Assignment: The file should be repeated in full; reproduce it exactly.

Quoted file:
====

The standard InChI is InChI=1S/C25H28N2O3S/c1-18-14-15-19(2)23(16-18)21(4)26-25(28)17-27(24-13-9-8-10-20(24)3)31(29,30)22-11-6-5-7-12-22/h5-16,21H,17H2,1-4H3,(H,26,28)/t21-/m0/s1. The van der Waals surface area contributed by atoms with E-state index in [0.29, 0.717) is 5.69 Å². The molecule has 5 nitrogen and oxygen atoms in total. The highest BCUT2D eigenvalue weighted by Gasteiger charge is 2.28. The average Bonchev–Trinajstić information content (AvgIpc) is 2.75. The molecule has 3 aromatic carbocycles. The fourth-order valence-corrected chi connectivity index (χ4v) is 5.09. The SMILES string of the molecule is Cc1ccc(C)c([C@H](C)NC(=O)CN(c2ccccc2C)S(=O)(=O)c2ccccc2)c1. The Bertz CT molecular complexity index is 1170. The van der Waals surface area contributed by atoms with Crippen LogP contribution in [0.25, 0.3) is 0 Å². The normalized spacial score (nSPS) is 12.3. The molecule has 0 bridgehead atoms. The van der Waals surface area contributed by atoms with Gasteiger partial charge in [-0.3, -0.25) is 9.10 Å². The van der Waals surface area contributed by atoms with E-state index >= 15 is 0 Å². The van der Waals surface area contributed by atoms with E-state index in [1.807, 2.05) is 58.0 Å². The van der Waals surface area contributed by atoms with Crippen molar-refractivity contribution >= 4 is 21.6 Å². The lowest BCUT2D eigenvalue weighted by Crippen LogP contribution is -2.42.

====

The standard InChI is InChI=1S/C25H28N2O3S/c1-18-14-15-19(2)23(16-18)21(4)26-25(28)17-27(24-13-9-8-10-20(24)3)31(29,30)22-11-6-5-7-12-22/h5-16,21H,17H2,1-4H3,(H,26,28)/t21-/m0/s1. The van der Waals surface area contributed by atoms with E-state index in [0.29, 0.717) is 5.69 Å². The molecule has 5 nitrogen and oxygen atoms in total. The highest BCUT2D eigenvalue weighted by Gasteiger charge is 2.28. The average Bonchev–Trinajstić information content (AvgIpc) is 2.75. The molecule has 3 aromatic carbocycles. The fourth-order valence-corrected chi connectivity index (χ4v) is 5.09. The SMILES string of the molecule is Cc1ccc(C)c([C@H](C)NC(=O)CN(c2ccccc2C)S(=O)(=O)c2ccccc2)c1. The Bertz CT molecular complexity index is 1170. The van der Waals surface area contributed by atoms with Crippen LogP contribution in [0.25, 0.3) is 0 Å². The normalized spacial score (nSPS) is 12.3. The molecule has 0 bridgehead atoms. The van der Waals surface area contributed by atoms with Gasteiger partial charge in [-0.3, -0.25) is 9.10 Å². The van der Waals surface area contributed by atoms with E-state index >= 15 is 0 Å². The van der Waals surface area contributed by atoms with E-state index in [1.807, 2.05) is 58.0 Å². The van der Waals surface area contributed by atoms with Crippen molar-refractivity contribution >= 4 is 21.6 Å². The lowest BCUT2D eigenvalue weighted by Crippen LogP contribution is -2.42.